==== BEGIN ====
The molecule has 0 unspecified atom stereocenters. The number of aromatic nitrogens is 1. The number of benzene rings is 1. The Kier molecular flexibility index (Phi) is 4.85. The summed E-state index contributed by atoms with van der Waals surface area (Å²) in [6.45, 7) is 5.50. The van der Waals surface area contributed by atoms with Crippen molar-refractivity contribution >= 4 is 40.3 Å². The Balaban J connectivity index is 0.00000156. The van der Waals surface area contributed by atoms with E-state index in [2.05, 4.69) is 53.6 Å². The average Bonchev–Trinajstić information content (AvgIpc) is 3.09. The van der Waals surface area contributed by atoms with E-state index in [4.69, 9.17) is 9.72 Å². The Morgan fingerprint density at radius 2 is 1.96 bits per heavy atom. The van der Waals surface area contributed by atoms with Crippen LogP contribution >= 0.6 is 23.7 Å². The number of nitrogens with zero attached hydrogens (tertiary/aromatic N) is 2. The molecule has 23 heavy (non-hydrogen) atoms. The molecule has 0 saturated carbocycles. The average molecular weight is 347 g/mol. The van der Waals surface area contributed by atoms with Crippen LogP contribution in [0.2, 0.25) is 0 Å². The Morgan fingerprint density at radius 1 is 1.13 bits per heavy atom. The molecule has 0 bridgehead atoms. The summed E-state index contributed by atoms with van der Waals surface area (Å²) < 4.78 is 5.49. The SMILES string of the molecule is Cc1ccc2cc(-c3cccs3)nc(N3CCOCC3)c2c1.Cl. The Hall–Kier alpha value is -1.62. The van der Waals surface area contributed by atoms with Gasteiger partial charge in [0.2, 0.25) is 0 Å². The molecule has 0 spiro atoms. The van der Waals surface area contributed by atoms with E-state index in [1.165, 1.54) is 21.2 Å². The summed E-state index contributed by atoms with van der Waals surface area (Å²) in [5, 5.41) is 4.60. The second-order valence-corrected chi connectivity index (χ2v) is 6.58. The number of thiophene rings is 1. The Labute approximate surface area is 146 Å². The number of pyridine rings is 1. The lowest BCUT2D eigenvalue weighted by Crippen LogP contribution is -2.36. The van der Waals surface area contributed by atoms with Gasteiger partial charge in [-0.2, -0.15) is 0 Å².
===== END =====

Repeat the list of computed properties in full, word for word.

The molecule has 0 unspecified atom stereocenters. The number of aromatic nitrogens is 1. The number of benzene rings is 1. The Kier molecular flexibility index (Phi) is 4.85. The summed E-state index contributed by atoms with van der Waals surface area (Å²) in [6.45, 7) is 5.50. The van der Waals surface area contributed by atoms with Crippen molar-refractivity contribution >= 4 is 40.3 Å². The Balaban J connectivity index is 0.00000156. The van der Waals surface area contributed by atoms with E-state index in [2.05, 4.69) is 53.6 Å². The average Bonchev–Trinajstić information content (AvgIpc) is 3.09. The van der Waals surface area contributed by atoms with E-state index in [4.69, 9.17) is 9.72 Å². The Morgan fingerprint density at radius 2 is 1.96 bits per heavy atom. The van der Waals surface area contributed by atoms with Crippen LogP contribution >= 0.6 is 23.7 Å². The number of nitrogens with zero attached hydrogens (tertiary/aromatic N) is 2. The molecule has 23 heavy (non-hydrogen) atoms. The molecule has 0 saturated carbocycles. The average molecular weight is 347 g/mol. The van der Waals surface area contributed by atoms with Crippen LogP contribution in [0.2, 0.25) is 0 Å². The Morgan fingerprint density at radius 1 is 1.13 bits per heavy atom. The molecule has 0 bridgehead atoms. The summed E-state index contributed by atoms with van der Waals surface area (Å²) < 4.78 is 5.49. The SMILES string of the molecule is Cc1ccc2cc(-c3cccs3)nc(N3CCOCC3)c2c1.Cl. The Hall–Kier alpha value is -1.62. The van der Waals surface area contributed by atoms with Gasteiger partial charge in [0.2, 0.25) is 0 Å². The molecule has 0 spiro atoms. The van der Waals surface area contributed by atoms with E-state index in [1.165, 1.54) is 21.2 Å². The summed E-state index contributed by atoms with van der Waals surface area (Å²) in [5, 5.41) is 4.60. The second-order valence-corrected chi connectivity index (χ2v) is 6.58. The number of thiophene rings is 1. The Labute approximate surface area is 146 Å². The number of pyridine rings is 1. The lowest BCUT2D eigenvalue weighted by Crippen LogP contribution is -2.36. The van der Waals surface area contributed by atoms with Gasteiger partial charge in [-0.2, -0.15) is 0 Å².